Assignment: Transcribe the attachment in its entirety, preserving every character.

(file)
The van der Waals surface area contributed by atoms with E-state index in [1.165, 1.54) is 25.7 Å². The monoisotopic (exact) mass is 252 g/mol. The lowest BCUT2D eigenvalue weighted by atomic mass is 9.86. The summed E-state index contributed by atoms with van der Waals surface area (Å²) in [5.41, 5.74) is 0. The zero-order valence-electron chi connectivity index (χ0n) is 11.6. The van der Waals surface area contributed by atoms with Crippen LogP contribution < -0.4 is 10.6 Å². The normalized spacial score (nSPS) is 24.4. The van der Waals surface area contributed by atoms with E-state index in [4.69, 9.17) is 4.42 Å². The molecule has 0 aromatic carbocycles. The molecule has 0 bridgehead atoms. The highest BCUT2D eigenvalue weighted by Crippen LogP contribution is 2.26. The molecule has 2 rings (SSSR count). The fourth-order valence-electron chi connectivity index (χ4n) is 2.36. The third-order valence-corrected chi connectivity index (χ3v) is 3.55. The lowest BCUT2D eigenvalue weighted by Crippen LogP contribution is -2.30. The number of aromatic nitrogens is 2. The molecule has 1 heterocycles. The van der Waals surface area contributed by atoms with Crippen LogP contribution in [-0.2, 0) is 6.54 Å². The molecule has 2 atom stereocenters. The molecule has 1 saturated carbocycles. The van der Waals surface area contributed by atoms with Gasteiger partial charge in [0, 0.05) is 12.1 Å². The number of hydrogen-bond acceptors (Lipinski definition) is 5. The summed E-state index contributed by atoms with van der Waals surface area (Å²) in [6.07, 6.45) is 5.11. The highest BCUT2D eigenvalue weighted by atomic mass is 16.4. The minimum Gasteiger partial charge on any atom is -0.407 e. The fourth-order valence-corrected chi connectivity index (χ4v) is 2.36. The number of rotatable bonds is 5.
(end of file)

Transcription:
The van der Waals surface area contributed by atoms with E-state index in [1.165, 1.54) is 25.7 Å². The monoisotopic (exact) mass is 252 g/mol. The lowest BCUT2D eigenvalue weighted by atomic mass is 9.86. The summed E-state index contributed by atoms with van der Waals surface area (Å²) in [5.41, 5.74) is 0. The zero-order valence-electron chi connectivity index (χ0n) is 11.6. The van der Waals surface area contributed by atoms with Crippen LogP contribution < -0.4 is 10.6 Å². The normalized spacial score (nSPS) is 24.4. The van der Waals surface area contributed by atoms with E-state index in [4.69, 9.17) is 4.42 Å². The molecule has 0 aromatic carbocycles. The molecule has 0 bridgehead atoms. The highest BCUT2D eigenvalue weighted by Crippen LogP contribution is 2.26. The molecule has 2 rings (SSSR count). The fourth-order valence-electron chi connectivity index (χ4n) is 2.36. The third-order valence-corrected chi connectivity index (χ3v) is 3.55. The lowest BCUT2D eigenvalue weighted by Crippen LogP contribution is -2.30. The number of aromatic nitrogens is 2. The molecule has 1 heterocycles. The van der Waals surface area contributed by atoms with Crippen LogP contribution in [-0.2, 0) is 6.54 Å². The molecule has 2 atom stereocenters. The molecule has 1 saturated carbocycles. The van der Waals surface area contributed by atoms with Gasteiger partial charge in [0, 0.05) is 12.1 Å². The number of hydrogen-bond acceptors (Lipinski definition) is 5. The summed E-state index contributed by atoms with van der Waals surface area (Å²) in [6.07, 6.45) is 5.11. The highest BCUT2D eigenvalue weighted by atomic mass is 16.4. The minimum Gasteiger partial charge on any atom is -0.407 e. The fourth-order valence-corrected chi connectivity index (χ4v) is 2.36. The number of rotatable bonds is 5.